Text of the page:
Staff understood the importance of reporting abuse if they witnessed it and how to keep people who used the service safe from harm. They had received training in how to recognise abuse and how make sure this was reported to the proper authorities.

Staff had been recruited safely and were provided in enough numbers to meet the needs of the people who used the service. This ensured, as far as practicable, people needs were met and they we not exposed to staff who had been barred from working with vulnerable adults.

People who used the service were provided with a wholesome and nutritious diet which was of their choosing. People’s weight and food consumption was monitored and staff involved health care professionals when needed. Staff had received training which enabled them to meet the needs of the people who used the service; they also received support to gain further qualifications and experience. This meant people were cared for by staff who had the skills and who received support to meet their needs. People’s human rights were respected and upheld by staff who had received training in the principles of the Mental Capacity Act 2005. People were supported to access their GPs and district nurses supported the staff to ensure people’s health needs were met.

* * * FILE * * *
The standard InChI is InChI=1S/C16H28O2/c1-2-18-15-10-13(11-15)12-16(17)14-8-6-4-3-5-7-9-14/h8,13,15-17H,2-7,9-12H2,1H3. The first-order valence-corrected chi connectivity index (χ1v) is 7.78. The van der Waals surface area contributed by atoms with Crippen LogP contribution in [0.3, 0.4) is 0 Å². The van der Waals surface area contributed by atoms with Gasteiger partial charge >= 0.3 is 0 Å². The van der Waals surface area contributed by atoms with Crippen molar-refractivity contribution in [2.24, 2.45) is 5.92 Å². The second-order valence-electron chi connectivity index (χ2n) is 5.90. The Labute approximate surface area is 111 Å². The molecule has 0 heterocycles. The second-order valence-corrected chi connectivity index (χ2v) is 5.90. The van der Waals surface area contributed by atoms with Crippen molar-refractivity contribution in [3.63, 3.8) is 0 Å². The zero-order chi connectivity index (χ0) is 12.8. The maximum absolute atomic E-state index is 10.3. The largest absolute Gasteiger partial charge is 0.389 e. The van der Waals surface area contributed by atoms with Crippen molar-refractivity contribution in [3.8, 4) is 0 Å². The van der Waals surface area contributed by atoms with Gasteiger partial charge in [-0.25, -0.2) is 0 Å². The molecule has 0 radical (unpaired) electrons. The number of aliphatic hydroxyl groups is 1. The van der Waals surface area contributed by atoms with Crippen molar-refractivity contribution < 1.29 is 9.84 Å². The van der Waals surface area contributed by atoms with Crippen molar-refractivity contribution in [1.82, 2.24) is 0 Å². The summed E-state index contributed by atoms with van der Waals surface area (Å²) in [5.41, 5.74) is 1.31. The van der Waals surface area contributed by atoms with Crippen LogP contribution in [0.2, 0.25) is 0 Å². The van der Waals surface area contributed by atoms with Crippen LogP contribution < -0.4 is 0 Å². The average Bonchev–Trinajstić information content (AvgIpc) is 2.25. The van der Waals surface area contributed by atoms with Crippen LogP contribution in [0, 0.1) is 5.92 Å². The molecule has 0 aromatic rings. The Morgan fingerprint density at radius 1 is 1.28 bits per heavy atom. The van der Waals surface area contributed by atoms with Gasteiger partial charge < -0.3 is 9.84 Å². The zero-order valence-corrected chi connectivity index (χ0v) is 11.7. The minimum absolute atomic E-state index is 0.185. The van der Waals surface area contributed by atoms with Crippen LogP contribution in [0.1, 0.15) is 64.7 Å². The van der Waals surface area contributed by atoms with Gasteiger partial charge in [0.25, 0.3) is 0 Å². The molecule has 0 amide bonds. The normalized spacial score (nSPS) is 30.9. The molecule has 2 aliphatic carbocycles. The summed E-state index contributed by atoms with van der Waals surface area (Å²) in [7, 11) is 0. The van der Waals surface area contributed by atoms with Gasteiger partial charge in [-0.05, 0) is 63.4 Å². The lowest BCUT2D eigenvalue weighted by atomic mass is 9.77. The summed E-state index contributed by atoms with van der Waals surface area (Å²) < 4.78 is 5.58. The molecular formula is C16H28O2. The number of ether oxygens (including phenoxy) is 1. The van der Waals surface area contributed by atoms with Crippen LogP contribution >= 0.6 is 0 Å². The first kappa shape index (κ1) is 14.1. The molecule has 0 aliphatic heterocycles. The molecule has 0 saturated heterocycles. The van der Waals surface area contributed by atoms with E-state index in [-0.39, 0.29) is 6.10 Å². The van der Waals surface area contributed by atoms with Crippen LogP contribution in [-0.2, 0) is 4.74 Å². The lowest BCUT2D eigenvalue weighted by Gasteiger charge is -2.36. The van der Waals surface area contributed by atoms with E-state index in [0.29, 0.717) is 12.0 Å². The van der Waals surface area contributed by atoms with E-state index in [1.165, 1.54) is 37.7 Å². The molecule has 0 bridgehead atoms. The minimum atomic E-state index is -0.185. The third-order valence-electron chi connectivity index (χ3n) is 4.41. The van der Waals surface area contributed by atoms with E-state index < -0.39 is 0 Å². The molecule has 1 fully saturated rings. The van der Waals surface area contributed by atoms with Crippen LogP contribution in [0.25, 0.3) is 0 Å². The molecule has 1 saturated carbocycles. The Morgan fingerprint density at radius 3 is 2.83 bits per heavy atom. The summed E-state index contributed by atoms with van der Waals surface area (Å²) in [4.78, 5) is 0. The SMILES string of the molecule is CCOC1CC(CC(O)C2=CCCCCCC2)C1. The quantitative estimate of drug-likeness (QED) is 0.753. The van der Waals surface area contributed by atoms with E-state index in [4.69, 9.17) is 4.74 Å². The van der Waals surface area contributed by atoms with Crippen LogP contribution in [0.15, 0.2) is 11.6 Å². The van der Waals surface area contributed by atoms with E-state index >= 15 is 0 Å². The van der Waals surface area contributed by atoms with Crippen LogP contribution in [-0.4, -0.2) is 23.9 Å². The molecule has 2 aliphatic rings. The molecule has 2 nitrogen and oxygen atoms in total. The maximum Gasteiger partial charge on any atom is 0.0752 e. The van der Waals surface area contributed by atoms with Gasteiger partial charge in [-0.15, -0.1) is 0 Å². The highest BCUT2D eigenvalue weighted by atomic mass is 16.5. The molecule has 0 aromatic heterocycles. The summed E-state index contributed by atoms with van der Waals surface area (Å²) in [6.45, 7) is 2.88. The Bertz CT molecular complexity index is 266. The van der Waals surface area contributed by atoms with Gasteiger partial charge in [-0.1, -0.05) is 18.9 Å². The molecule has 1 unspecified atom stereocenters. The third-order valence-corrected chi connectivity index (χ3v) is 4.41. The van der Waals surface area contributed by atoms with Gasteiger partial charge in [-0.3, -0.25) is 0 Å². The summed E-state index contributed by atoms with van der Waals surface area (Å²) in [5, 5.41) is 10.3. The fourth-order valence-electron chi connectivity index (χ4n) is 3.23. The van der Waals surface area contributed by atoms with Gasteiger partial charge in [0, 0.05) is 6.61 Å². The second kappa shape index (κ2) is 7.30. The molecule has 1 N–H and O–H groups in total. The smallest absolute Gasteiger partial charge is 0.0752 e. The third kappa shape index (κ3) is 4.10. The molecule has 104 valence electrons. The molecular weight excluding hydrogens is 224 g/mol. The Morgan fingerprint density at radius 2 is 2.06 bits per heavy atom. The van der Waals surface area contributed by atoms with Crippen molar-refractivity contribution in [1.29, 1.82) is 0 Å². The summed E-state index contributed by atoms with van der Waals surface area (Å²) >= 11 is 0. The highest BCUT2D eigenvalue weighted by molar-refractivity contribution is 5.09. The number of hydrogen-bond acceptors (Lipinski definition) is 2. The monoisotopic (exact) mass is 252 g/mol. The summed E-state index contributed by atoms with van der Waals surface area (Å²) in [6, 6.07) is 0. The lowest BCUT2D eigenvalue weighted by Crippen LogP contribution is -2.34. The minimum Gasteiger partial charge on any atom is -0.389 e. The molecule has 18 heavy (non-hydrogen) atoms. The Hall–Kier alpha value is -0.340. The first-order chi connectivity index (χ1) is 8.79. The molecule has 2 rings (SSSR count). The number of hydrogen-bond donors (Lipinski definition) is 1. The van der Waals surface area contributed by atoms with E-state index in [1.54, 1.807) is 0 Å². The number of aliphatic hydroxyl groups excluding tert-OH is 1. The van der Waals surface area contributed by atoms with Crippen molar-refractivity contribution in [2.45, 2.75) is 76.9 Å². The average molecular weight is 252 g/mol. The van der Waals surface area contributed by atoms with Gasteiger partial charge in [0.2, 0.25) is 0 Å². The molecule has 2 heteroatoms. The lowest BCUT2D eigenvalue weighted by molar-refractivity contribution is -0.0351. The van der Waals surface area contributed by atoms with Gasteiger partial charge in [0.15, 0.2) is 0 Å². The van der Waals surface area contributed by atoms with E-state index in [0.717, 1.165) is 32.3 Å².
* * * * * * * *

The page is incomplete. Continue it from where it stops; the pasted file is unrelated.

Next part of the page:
Staff understood people’s needs and were kind and caring. People had good relationships with the staff and they had been involved with the formulation of their care plans and reviews. Where people needed support to agree their care this had been arranged and family members had been involved or advocates.

People received care which was person centred and staff understood and respected people’s choice and wishes and respected people’s dignity. The service provided a range of activities for people to participate in, which included activities within the service and in the local community. People were supported to pursue individual hobbies and interests and staff took the time to engage those people who were living with dementia in meaningful activities.

There was a complaint procedure in place for people to use if they felt the need to express dissatisfaction with the service provided. The registered provider investigated any concerns to the satisfaction of the complainant. All complaints were recorded and the outcome shared with the complainant, any action taken as result of a complaint was recorded and any lessons learnt were shared with the staff.